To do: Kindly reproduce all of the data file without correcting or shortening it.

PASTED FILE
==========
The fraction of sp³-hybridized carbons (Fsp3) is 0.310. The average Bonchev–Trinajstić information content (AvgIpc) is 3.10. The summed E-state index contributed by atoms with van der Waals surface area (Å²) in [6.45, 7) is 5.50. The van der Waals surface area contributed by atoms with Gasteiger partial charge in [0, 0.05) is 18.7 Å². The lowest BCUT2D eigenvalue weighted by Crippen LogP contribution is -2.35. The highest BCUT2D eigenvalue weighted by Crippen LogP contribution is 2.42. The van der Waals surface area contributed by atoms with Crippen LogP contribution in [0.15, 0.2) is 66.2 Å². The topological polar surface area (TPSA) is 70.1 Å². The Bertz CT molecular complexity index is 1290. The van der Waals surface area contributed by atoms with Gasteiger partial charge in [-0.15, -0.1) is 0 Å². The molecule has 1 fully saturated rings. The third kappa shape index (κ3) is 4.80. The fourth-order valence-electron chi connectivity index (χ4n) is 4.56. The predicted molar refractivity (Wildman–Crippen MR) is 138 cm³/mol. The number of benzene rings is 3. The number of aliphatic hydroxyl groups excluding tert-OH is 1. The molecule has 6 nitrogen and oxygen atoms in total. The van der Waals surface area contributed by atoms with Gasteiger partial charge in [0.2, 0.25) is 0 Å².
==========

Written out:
The fraction of sp³-hybridized carbons (Fsp3) is 0.310. The average Bonchev–Trinajstić information content (AvgIpc) is 3.10. The summed E-state index contributed by atoms with van der Waals surface area (Å²) in [6.45, 7) is 5.50. The van der Waals surface area contributed by atoms with Gasteiger partial charge in [0, 0.05) is 18.7 Å². The lowest BCUT2D eigenvalue weighted by Crippen LogP contribution is -2.35. The highest BCUT2D eigenvalue weighted by Crippen LogP contribution is 2.42. The van der Waals surface area contributed by atoms with Crippen LogP contribution in [0.15, 0.2) is 66.2 Å². The topological polar surface area (TPSA) is 70.1 Å². The Bertz CT molecular complexity index is 1290. The van der Waals surface area contributed by atoms with Gasteiger partial charge in [-0.15, -0.1) is 0 Å². The molecule has 1 fully saturated rings. The third kappa shape index (κ3) is 4.80. The fourth-order valence-electron chi connectivity index (χ4n) is 4.56. The predicted molar refractivity (Wildman–Crippen MR) is 138 cm³/mol. The number of benzene rings is 3. The number of aliphatic hydroxyl groups excluding tert-OH is 1. The molecule has 6 nitrogen and oxygen atoms in total. The van der Waals surface area contributed by atoms with Gasteiger partial charge in [0.2, 0.25) is 0 Å².